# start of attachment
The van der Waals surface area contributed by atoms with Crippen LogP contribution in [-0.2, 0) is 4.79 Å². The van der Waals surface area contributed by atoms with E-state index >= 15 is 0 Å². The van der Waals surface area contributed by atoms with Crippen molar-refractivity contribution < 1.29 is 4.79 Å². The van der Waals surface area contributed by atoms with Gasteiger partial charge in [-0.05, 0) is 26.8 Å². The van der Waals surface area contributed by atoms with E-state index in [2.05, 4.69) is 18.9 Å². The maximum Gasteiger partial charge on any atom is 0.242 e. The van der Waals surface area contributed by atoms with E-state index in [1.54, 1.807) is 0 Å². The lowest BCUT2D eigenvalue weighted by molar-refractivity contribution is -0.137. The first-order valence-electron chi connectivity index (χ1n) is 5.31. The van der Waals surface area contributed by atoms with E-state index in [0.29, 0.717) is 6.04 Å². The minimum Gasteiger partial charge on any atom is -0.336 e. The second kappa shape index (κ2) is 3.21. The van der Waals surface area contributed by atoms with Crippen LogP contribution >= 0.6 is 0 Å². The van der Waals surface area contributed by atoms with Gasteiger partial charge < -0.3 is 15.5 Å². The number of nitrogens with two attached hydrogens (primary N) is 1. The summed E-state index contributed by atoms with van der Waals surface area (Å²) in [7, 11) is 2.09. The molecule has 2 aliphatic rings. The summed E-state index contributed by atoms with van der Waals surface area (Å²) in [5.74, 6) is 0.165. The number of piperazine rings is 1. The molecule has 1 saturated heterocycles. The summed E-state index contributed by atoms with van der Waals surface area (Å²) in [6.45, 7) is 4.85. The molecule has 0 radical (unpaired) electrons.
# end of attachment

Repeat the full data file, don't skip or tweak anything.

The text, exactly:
The van der Waals surface area contributed by atoms with Crippen LogP contribution in [-0.2, 0) is 4.79 Å². The van der Waals surface area contributed by atoms with E-state index >= 15 is 0 Å². The van der Waals surface area contributed by atoms with Crippen molar-refractivity contribution < 1.29 is 4.79 Å². The van der Waals surface area contributed by atoms with Gasteiger partial charge in [-0.05, 0) is 26.8 Å². The van der Waals surface area contributed by atoms with E-state index in [2.05, 4.69) is 18.9 Å². The maximum Gasteiger partial charge on any atom is 0.242 e. The van der Waals surface area contributed by atoms with E-state index in [1.54, 1.807) is 0 Å². The lowest BCUT2D eigenvalue weighted by molar-refractivity contribution is -0.137. The first-order valence-electron chi connectivity index (χ1n) is 5.31. The van der Waals surface area contributed by atoms with E-state index in [0.29, 0.717) is 6.04 Å². The minimum Gasteiger partial charge on any atom is -0.336 e. The second kappa shape index (κ2) is 3.21. The van der Waals surface area contributed by atoms with Crippen LogP contribution >= 0.6 is 0 Å². The van der Waals surface area contributed by atoms with Gasteiger partial charge < -0.3 is 15.5 Å². The number of nitrogens with two attached hydrogens (primary N) is 1. The summed E-state index contributed by atoms with van der Waals surface area (Å²) in [7, 11) is 2.09. The molecule has 2 aliphatic rings. The summed E-state index contributed by atoms with van der Waals surface area (Å²) in [5.74, 6) is 0.165. The number of piperazine rings is 1. The molecule has 1 saturated heterocycles. The summed E-state index contributed by atoms with van der Waals surface area (Å²) in [6.45, 7) is 4.85. The molecule has 0 radical (unpaired) electrons.